I am facing the following algorithm to generate an RSA public key:
e = 0x10001 def generate_p(): r := random odd 128-bit number p := (3*r^4 + 1)/4 if is_prime(p) and gcd(p-1, e) = 1: return p else: return generate_p() def generate_q(): r := random odd 128-bit number q := (11*r^4 + 1)/4 if is_prime(q) and gcd(q-1, e) = 1: return q else: return generate_q() p = generate_p() q = generate_q() N = p*q d = modinv(e, (p-1)*(q-1))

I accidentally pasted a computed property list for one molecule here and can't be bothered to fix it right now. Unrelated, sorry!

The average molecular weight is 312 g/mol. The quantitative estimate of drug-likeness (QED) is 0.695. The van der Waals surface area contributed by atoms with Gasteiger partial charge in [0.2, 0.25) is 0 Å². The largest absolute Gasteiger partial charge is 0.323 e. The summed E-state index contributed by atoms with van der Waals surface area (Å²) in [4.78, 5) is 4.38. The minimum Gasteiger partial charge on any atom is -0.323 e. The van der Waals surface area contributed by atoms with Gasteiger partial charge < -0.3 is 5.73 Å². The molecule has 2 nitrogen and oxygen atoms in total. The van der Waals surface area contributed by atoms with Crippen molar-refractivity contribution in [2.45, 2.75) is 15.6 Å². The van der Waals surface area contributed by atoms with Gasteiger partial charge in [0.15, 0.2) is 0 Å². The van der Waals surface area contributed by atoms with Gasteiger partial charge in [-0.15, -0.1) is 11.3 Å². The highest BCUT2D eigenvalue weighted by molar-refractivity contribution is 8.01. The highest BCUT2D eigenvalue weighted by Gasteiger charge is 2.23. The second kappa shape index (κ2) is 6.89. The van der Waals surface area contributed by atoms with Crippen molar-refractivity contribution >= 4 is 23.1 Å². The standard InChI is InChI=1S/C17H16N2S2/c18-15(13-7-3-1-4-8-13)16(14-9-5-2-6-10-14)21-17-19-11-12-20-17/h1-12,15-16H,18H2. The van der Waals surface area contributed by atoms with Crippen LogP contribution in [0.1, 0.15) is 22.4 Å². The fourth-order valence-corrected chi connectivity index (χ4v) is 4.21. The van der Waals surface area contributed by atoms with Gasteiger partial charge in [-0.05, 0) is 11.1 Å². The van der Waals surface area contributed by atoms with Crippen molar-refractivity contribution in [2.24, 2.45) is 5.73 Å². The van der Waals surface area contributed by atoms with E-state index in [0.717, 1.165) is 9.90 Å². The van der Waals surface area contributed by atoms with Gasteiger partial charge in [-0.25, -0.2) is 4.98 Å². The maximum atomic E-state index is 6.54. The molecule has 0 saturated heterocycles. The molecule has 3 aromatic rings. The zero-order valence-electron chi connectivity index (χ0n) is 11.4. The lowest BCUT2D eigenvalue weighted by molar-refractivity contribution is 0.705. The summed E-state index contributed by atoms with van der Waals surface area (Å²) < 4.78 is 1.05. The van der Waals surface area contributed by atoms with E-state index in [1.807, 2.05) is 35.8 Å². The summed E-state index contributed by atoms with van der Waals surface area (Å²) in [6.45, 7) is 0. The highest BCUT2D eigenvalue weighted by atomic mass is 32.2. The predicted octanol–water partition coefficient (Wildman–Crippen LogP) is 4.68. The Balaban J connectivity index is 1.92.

So essentially $s$ and $t$ are random 128-bit integers, $4p = 3s^4 + 1$ and $4q = 11t^4 + 1$ with $p$ and $q$ prime. Does the way $p$ and $q$ are generated give us information that helps factor $N$ (which is 1024 bits in size)?
I considered Coppersmith's attack to compute $s$ and $t$ as small roots mod p/q, but they are not small enough for the algorithm to be applicable.